47. Shklarsh, A., Ariel, G., Schneidman, E., & Ben-Jacob, E. (2011). Smart swarms of bacteria-inspired agents with performance adaptable interactions. PLoS Computational Biology, 7(9), e1002177.MathSciNetGoogle Scholar
  48. Talamali, M. S., Bose, T., Haire, M., Xu, X., Marshall, J. A. R., & Reina, A. (2019a). Sophisticated collective foraging with minimalist agents: A swarm robotics test. Swarm Intelligence. (in press). Google Scholar
  49. Talamali, M. S., Bose, T., James, M. A., & Reina, A. (2019b). Improving collective decision accuracy via time-varying cross-inhibition. In ICRA 2019. IEEE Press. (in press).Google Scholar
  50. Torney, C. J., Neufeld, Z., & Couzin, I. D. (2009). Context-dependent interaction leads to emergent search behavior in social aggregates. Proceedings of the National Academy of Sciences, 106(52), 22055–22060.Google Scholar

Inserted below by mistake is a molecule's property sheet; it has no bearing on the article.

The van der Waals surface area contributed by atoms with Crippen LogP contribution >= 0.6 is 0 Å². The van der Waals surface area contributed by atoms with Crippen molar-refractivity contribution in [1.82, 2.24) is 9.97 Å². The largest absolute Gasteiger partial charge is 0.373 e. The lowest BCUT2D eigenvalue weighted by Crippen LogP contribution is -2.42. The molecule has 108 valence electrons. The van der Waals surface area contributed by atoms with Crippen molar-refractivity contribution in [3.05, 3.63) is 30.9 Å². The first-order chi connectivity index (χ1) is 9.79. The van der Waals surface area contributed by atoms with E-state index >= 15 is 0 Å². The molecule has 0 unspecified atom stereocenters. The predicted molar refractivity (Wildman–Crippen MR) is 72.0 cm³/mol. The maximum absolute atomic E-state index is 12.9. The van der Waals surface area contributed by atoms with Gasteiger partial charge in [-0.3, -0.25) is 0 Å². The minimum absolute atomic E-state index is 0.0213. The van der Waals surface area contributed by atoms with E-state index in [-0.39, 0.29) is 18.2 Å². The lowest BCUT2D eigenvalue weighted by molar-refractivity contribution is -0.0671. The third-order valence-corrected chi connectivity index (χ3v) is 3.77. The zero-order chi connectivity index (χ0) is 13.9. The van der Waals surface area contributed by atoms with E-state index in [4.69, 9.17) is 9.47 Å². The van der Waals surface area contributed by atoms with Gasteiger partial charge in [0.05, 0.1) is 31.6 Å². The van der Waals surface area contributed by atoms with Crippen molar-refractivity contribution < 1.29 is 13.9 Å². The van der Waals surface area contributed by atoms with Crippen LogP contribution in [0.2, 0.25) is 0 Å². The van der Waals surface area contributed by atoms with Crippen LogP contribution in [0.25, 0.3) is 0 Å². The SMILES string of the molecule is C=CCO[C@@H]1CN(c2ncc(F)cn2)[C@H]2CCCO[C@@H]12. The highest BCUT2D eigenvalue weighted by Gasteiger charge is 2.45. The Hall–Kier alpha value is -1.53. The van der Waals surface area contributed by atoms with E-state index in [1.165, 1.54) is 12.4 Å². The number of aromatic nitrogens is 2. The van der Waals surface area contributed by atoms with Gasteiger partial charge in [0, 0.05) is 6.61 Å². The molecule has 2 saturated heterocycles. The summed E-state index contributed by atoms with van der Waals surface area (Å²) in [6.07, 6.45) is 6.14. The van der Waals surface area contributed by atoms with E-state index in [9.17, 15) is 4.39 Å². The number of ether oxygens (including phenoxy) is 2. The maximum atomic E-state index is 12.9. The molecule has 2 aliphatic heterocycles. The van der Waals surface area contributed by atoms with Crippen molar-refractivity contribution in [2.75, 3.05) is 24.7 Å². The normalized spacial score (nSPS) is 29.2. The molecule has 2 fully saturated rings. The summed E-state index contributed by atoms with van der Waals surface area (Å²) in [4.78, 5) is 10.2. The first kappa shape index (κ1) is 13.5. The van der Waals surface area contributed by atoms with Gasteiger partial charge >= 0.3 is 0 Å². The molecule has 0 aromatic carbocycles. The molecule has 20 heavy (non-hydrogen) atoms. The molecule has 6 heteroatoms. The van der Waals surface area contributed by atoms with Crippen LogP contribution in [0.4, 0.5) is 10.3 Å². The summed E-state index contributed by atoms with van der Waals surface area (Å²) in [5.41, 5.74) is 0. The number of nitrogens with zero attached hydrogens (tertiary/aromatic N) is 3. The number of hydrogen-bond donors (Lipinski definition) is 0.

51. Tsimring, L. S. (2014). Noise in biology. Reports on Progress in Physics, 77(2), 026601.Google Scholar
  52. Valentini, G., & Hamann, H. (2015). Time-variant feedback processes in collective decision-making systems: Influence and effect of dynamic neighborhood sizes. Swarm Intelligence, 9(2–3), 153–176.Google Scholar
  53. Vicsek, T., Czirók, A., Ben-Jacob, E., Cohen, I., & Shochet, O. (1995). Novel type of phase transition in a system of self-driven particles. Physical Review Letters, 75, 1226–1229.MathSciNetGoogle Scholar